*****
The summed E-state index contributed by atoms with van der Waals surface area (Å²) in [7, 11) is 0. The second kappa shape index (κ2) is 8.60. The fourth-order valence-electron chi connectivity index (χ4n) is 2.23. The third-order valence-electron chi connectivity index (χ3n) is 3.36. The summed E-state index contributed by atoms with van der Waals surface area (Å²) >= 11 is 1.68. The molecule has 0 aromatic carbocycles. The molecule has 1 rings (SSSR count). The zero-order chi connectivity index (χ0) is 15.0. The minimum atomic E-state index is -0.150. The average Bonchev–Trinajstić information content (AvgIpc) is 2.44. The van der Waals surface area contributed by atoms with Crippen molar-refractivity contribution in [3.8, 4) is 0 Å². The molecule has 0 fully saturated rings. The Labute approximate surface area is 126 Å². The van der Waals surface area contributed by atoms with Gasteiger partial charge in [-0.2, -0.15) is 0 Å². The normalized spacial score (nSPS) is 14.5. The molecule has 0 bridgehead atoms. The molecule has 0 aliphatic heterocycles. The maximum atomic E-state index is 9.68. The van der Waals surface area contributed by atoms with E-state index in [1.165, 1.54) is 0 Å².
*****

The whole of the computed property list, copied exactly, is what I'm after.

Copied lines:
The summed E-state index contributed by atoms with van der Waals surface area (Å²) in [7, 11) is 0. The second kappa shape index (κ2) is 8.60. The fourth-order valence-electron chi connectivity index (χ4n) is 2.23. The third-order valence-electron chi connectivity index (χ3n) is 3.36. The summed E-state index contributed by atoms with van der Waals surface area (Å²) >= 11 is 1.68. The molecule has 0 aromatic carbocycles. The molecule has 1 rings (SSSR count). The zero-order chi connectivity index (χ0) is 15.0. The minimum atomic E-state index is -0.150. The average Bonchev–Trinajstić information content (AvgIpc) is 2.44. The van der Waals surface area contributed by atoms with Crippen molar-refractivity contribution in [3.8, 4) is 0 Å². The molecule has 0 fully saturated rings. The Labute approximate surface area is 126 Å². The van der Waals surface area contributed by atoms with Gasteiger partial charge in [-0.2, -0.15) is 0 Å². The normalized spacial score (nSPS) is 14.5. The molecule has 0 bridgehead atoms. The molecule has 0 aliphatic heterocycles. The maximum atomic E-state index is 9.68. The van der Waals surface area contributed by atoms with E-state index in [1.165, 1.54) is 0 Å².